If you’ve been involved in driving piles, then you certainly know what happens when you are getting into your bearing strata: The piston starts popping out of the cylinder, the lower-muffled “bangs” on the pile start turning into crisp “pings,” and your blow counts per foot start increasing. And as you start to get close to you required blow count & hammer energy delivery, you might start to think about shutting off the hammer – You’re getting to your required bearing.
I’ve written several articles on pile driving: It is one of construction installation operations that get my juices flowing. It’s big equipment run by guys who are great at what they do, I can’t think I’ve every worked with a pile driving crew that I didn’t enjoy working with.
Our company is currently overseeing a project in a railroad yard that will require about 40 piles to be driven. The drive criteria is listed as follows:
All piles shall be driven to an ultimate bearing resistance of 330 tons or refusal…
The pile capacity, at 330 tons (or 660 kips) is a stout pile support system. Fortunately for us, the soil borings show some really stiff clays at around -40 feet BGS (or Below Ground Surface). Bedrock is around -80 BGS. We should have no problems achieving bearing.
But, the criteria forced me to do a little research: What driving criteria constitutes “refusal?” Is there a drive criteria for it, or is it just a visual confirmation? At what depth of penetration (say, blows per inch) indicates that refusal has been reached?
You might think that the answer is obvious: Refusal means the pile isn’t dropping anymore, right? Well, it’s true, but, empirically, in terms of blow counts, energy and/or penetration, what determines that refusal has been reached?
For the most part (and I’m being general here for the sake of conversation), observing a pile at the surface, even at very high bearings, the pile will almost always appear to be going down. Even when toeing into bedrock, some sort of apparent depth-gain is occurring. The problem is at very high drive energies and low penetration, we want to make sure that we are not stressing the pile beyond it’s material limitations. The last thing we want to do is deform the pile, which, for piling that may be driven through very weak upper strata, can result (buckling).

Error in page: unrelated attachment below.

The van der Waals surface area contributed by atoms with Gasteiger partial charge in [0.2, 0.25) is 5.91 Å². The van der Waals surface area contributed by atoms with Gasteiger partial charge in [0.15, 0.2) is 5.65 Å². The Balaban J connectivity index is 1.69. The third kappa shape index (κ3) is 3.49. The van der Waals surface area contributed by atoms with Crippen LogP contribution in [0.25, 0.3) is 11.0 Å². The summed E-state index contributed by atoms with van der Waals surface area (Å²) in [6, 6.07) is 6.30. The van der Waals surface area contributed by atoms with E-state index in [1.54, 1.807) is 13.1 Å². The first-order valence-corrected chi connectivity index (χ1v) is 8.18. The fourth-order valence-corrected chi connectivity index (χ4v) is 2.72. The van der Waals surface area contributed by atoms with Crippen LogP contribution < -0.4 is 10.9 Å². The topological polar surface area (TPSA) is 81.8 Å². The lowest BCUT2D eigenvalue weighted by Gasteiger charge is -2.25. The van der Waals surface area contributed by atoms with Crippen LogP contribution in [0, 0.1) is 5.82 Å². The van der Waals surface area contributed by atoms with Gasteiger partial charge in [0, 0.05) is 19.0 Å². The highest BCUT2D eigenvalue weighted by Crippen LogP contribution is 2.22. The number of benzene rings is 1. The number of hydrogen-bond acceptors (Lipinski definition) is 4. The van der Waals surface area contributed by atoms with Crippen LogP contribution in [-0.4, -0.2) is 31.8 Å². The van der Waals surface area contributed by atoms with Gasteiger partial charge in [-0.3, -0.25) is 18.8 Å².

So, we don’t want to underdrive a pile, but we do need to achieve our bearing. And, we don’t want to overdrive the pile either. So, when we hit that “sweet spot” of lack of penetration while avoiding pile damage, we’ve reached refusal. The pile has, effectively, ceased penetration. So, how many blows per inch, as an empirical method of determining that refusal was achieved, do we need?
I had to do some research and found, what I believe to be, an excellent criteria. This comes from the FHWA’s “Design and Construction of Driven Pile Foundations (Publication No. FHWA-NHI-16-009).” ” I found these definitions:
I thought it was interesting that there are actually 2 types of refusal. For our railroad project, we’ll be checking with the structural engineer to find out whether we are to achieve “practical” or “absolute” refusal during our driving.
It’s not too often that I’ve run across a criteria that cited refusal. Always a day to learn.
Bookmark either this page or the link to the FHWA’s manual. Or better yet, grab your copy of your agency’s specifications book, go into the piling section, and write down the FHWA’s manual number so that you can call it up & refer to it later. It’s not often that refusal is specified as a drive criteria, but, just in case the next pile driving project your on requires you to drive to refusal, you’ll have the ability to quickly-retrieve the criteria and be ready to implement it.